Severinghaus, JP, Sowers T, Brook EJ, Alley RB, Bender ML.  1998.  Timing of abrupt climate change at the end of the Younger Dryas interval from thermally fractionated gases in polar ice. Nature. 391:141-146.   10.1038/34346   AbstractWebsite

Rapid temperature change fractionates gas Isotopes in unconsolidated snow, producing a signal that is preserved in trapped air bubbles as the snow forms ice, The fractionation of nitrogen and argon isotopes at the end of the Younger Dryas cold interval, recorded in Greenland ice, demonstrates that warming at this time was abrupt. This warming coincides with the onset of a prominent rise in atmospheric methane concentration, indicating that the climate change was synchronous (within a few decades) over a region of at least hemispheric extent, and providing constraints on previously proposed mechanisms of climate change at this time, The depth of the nitrogen-isotope signal relative to the depth of the climate change recorded in the Ice matrix indicates that, during the Younger Dryas, the summit of Greenland was 15 +/- 3 degrees C colder than today.

Caillon, N, Severinghaus JP, Jouzel J, Barnola JM, Kang JC, Lipenkov VY.  2003.  Timing of atmospheric CO2 and Antarctic temperature changes across termination III. Science. 299:1728-1731.   10.1126/science.1078758   AbstractWebsite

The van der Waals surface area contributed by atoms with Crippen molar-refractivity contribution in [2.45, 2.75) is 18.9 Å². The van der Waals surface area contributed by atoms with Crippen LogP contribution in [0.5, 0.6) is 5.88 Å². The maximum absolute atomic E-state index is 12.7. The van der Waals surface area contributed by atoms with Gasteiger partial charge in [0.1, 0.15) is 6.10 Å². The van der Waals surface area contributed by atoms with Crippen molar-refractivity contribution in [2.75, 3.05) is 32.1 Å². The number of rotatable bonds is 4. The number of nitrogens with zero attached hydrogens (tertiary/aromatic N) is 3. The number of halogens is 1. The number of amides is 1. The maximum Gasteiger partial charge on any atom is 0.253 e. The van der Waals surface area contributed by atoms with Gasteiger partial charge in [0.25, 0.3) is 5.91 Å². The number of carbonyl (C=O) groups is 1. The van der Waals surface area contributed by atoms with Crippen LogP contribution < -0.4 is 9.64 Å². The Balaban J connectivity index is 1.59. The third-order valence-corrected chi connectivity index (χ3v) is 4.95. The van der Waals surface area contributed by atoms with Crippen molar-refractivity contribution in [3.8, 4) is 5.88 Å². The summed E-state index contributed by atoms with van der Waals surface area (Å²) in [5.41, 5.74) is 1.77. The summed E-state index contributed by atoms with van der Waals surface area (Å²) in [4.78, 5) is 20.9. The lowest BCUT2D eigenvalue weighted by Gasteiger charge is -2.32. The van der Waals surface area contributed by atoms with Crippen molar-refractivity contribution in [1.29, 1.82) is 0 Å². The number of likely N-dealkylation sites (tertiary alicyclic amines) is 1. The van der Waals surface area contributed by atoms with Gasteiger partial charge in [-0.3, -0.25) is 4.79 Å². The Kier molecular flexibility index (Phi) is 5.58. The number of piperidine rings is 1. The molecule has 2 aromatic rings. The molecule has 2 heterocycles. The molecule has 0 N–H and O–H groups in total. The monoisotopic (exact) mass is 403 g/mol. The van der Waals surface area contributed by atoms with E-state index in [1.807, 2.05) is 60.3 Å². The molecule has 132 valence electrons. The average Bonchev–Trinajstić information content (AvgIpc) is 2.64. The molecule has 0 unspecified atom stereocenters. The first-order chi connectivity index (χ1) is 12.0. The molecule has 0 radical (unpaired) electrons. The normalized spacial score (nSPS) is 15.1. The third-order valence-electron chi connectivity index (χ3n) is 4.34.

The analysis of air bubbles from ice cores has yielded a precise record of atmospheric greenhouse gas concentrations, but the timing of changes in these gases with respect to temperature is not accurately known because of uncertainty in the gas age-ice age difference. We have measured the isotopic composition of argon in air bubbles in the Vostok core during Termination III (similar to240,000 years before the present). This record most likely reflects the temperature and accumulation change, although the mechanism remains unclear. The sequence of events during Termination III suggests that the CO2 increase tagged Antarctic deglacial warming by 800 +/- 200 years and preceded the Northern Hemisphere deglaciation.

Brook, EJ, White JWC, Schilla ASM, Bender ML, Barnett B, Severinghaus JP, Taylor KC, Alley RB, Steig EJ.  2005.  Timing of millennial-scale climate change at Siple Dome, West Antarctica, during the last glacial period. Quaternary Science Reviews. 24:1333-1343.   10.1016/j.quascirev.2005.02.002   AbstractWebsite

Using atmospheric methane and the isotopic composition of O-2 as correlation tools, we place the 6D record of ice from the Siple Dome (West Antarctica) ice core on a precise common chronology with the GISP2 (Greenland) ice core for the period from 9 to 57 ka. The onset of major millennial warming events in Siple Dome preceded major abrupt warmings in Greenland, and the pattern of millennial change at Siple Dome was broadly similar, though not identical, to that previously observed for the Byrd ice core (also in West Antarctica). The addition of Siple Dome to the database of well-dated Antarctic paleoclimate records supports the case for a coherent regional pattern of millennial-scale climate change in Antarctica during much of the last ice age and glacial-interglacial transition.